Casada consolidated two House committees that have handled education since 2015. He also named four subcommittees to manage the heavy flow of legislation related to K-12 and higher education, which last year numbered more than 400 bills.

“The purpose of the subcommittees will be to vet the bills from the beginning,” said White. “If a bill isn’t written well or it’s not a good idea, the subcommittee should get rid of it.”

With this year’s legislature under another Republican supermajority, the GOP dominates membership on all committees. For Senate education, Raumesh Akbari of Memphis is the only Democrat, while Democrats comprise only a fourth of the membership of the House committee.

Each legislator files preferences for committee assignments, but the speaker of each chamber makes the final call on membership and leadership.

Rep. Mark White

White’s elevation to chair the House panel was anticipated, since he was the only one of four education leaders in his chamber to return this year following the retirements of Harry Brooks and Roger Kane of Knoxville, and John Forgety of Athens. Last year, White chaired his chamber’s education subcommittee on administration and planning.

But the rise of Rep. David Byrd to chair a new subcommittee raised some eyebrows. A former teacher and principal, the Waynesboro Republican has been accused of sexual misconduct by three women when he was their high school basketball coach 30 years ago. Last fall, Casada defended Byrd, likening him to then-U.S. Supreme Court nominee Brett Kavanaugh, who was also facing allegations of sexual assault from decades earlier. Byrd eventually sailed past his Democratic opponent to secure a third term in office.

The committees will get to work the week of Jan. 28, and you can learn about their schedules on the General Assembly’s website.

Newly named members and chairs are:

House Education Committee

  • Mark White, R-Memphis, chair
  • Kirk Haston, R-Lobelville, vice chair
  • Charlie Baum, R-Murfreesboro
  • David Byrd, R-Waynesboro, chair, Administration Subcommittee
  • Scott Cepicky, R-Colleoka
  • Mark Cochran, R-Englewood
  • Jim Coley, R-Bartlett, chair, Higher Education Subcommittee
  • John DeBerry Jr., D-Memphis
  • Vincent Dixie, D-Nashville
  • Bill Dunn, R-Knoxville
  • Jason Hodges, D-Clarksville
  • Chris Hurt, R-Halls
  • Tom Leatherwood, R-Arlington
  • Harold Love, D-Nashville
  • Debra Moody, R-Covington, chair, Curriculum, Testing and Innovation Subcommittee
  • Antonio Parkinson, D-Memphis
  • John Ragan, R-Oak Ridge, chair, K-12 Subcommittee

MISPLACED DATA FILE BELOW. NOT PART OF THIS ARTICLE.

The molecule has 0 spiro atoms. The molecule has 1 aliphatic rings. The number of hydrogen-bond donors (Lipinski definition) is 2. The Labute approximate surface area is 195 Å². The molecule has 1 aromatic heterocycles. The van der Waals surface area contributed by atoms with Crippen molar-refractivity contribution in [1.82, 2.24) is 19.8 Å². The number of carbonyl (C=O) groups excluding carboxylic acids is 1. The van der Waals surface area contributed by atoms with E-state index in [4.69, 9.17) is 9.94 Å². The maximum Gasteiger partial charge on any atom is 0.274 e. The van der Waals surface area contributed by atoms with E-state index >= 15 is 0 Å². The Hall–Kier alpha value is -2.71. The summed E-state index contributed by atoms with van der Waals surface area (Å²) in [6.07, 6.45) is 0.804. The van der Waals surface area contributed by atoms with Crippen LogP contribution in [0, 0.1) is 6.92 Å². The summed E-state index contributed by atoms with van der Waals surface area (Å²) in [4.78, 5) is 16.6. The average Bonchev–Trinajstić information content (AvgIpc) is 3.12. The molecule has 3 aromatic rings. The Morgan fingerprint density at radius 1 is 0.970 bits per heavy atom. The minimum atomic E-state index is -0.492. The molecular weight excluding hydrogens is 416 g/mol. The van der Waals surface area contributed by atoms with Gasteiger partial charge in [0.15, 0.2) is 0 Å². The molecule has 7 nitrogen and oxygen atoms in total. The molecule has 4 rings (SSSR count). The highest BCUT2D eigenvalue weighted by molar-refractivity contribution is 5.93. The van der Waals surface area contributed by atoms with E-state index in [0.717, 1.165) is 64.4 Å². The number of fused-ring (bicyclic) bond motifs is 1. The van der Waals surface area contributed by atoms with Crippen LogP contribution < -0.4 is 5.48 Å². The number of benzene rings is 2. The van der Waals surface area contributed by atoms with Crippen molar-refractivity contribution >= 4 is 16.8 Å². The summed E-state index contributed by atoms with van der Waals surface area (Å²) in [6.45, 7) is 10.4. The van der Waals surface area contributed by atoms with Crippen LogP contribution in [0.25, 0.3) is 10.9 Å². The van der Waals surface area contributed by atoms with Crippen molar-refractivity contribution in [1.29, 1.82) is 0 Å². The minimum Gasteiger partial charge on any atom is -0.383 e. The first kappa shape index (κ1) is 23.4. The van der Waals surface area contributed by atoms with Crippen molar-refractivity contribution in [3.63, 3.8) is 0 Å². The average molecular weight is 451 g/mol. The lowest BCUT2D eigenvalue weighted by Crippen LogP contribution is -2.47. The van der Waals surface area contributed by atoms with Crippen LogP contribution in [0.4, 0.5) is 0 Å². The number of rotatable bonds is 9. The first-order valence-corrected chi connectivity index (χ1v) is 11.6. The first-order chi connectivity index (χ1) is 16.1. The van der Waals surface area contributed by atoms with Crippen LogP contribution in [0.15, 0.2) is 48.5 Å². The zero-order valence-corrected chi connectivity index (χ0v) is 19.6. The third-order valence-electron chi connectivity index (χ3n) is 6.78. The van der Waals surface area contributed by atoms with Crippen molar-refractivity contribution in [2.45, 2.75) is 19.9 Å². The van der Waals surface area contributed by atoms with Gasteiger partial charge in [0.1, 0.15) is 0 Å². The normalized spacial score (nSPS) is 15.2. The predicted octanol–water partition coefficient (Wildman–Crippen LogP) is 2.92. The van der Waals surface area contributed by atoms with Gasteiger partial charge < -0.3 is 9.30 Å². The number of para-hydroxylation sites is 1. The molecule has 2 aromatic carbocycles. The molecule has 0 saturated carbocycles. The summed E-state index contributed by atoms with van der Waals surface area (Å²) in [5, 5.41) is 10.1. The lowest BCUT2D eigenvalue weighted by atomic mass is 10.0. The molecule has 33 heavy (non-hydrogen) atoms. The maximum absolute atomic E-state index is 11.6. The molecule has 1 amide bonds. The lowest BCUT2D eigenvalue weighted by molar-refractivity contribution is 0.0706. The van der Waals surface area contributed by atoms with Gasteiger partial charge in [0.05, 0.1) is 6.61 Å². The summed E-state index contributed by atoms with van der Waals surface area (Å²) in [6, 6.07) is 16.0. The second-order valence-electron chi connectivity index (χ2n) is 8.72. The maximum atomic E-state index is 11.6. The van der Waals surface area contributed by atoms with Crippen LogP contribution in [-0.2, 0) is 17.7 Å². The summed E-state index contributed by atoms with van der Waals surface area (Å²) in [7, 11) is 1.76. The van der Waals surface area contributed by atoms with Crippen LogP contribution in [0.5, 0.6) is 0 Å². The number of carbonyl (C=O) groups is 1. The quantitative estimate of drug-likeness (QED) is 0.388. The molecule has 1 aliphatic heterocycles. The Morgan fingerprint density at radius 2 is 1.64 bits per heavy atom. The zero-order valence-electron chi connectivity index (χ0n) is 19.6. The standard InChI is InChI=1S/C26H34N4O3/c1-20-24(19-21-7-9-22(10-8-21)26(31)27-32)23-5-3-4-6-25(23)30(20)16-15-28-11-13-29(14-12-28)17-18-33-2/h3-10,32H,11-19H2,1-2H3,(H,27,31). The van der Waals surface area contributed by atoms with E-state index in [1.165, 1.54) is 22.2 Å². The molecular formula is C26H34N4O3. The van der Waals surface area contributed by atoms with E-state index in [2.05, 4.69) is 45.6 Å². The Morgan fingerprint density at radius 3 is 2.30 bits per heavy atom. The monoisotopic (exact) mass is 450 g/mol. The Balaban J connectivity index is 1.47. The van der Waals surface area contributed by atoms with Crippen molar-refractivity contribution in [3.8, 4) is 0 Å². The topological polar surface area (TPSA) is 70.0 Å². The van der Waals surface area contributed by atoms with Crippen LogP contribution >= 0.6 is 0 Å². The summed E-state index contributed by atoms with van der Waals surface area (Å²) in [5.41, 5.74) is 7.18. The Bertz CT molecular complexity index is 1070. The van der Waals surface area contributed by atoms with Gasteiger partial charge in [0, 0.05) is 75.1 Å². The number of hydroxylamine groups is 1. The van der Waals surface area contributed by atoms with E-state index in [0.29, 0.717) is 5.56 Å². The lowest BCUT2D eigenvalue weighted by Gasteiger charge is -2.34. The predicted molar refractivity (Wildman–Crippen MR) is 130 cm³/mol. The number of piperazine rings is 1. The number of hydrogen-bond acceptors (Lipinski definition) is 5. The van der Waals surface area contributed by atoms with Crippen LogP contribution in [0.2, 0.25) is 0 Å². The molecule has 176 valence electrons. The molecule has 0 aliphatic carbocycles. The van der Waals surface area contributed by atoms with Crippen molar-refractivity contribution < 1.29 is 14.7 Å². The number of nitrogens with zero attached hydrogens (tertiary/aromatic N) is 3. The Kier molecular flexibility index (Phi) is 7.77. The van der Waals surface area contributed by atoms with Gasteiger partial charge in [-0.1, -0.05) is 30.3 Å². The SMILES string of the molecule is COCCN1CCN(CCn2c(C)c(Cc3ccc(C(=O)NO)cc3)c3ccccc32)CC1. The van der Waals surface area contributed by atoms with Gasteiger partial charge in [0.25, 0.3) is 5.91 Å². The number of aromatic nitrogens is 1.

• Iris Rudder, R-Winchester
  • Jerry Sexton, R-Bean Station
  • Kevin Vaughan, R-Collierville
  • Terri Lynn Weaver, R-Lancaster
  • Ryan Williams, R-Cookeville
  • John Mark Windle, D-Livingston

Senate Education Committe

  • Dolores Gresham, R-Somerville, chair
  • Brian Kelsey, R-Germantown, first vice chair
  • Raumesh Akbari, D-Memphis, second vice chair
  • Mike Bell, R-Riceville
  • Rusty Crowe, R-Johnson City
  • Steven Dickerson, R-Nashville
  • Ferrell Haile, R-Gallatin
  • Joey Hensley, R-Hohenwald
  • Jon Lundberg, R-Bristol

Chicago mayor's race

7 questions for mayoral hopeful Bill Daley about his plan to merge Chicago’s public schools and community colleges

PHOTO: Adeshina Emmanuel
Chalkbeat Chicago sat down with mayoral candidate Bill Daley at his office in the West Loop to dig deeper into his proposal to merge Chicago Public Schools and City Colleges of Chicago.

Bill Daley has a big idea.

The mayoral contender on Tuesday proposed merging the $6 billion Chicago Public Schools with the $723 million City Colleges of Chicago.

It’s one of the first disruptive education policy ideas that has surfaced so far in the crowded campaign to replace Chicago Mayor Rahm Emanuel. The proposal would create what Daley, who faces 14 opponents in the Feb. 26 election, is billing as a first-of-its-kind K-14 public school system.

The proposal, who would require a change to state law, builds on the the district’s Star Scholarship, which already allows Chicago graduates with GPAs of 3.0 or higher to attend city colleges for free. Daley’s plan, by contrast, would offer all graduates the option of two free years at one of the city’s seven community colleges.

Daley, a former banker who served previously as U.S. commerce secretary and White House Chief of Staff, is a brother of the former Chicago Mayor Richard M. Daley, and a son of Richard J. Daley, one of the most powerful mayors in Chicago history.

Related: Chicago’s mayoral hopefuls are starting to release education plans. Here’s what we know so far.

During a press conference outside Malcolm X College Tuesday, Daley touted the merger plan as a way to prepare young city denizens for the labor market, and to help minimize college debt they accrue. Daley estimates Chicago would save $50 million from the merger. But combining two education agencies has some likely challenges — given that both the public school system and the city colleges are losing students, have a history of financial brinkmanship, scandal, and spotty records of student success.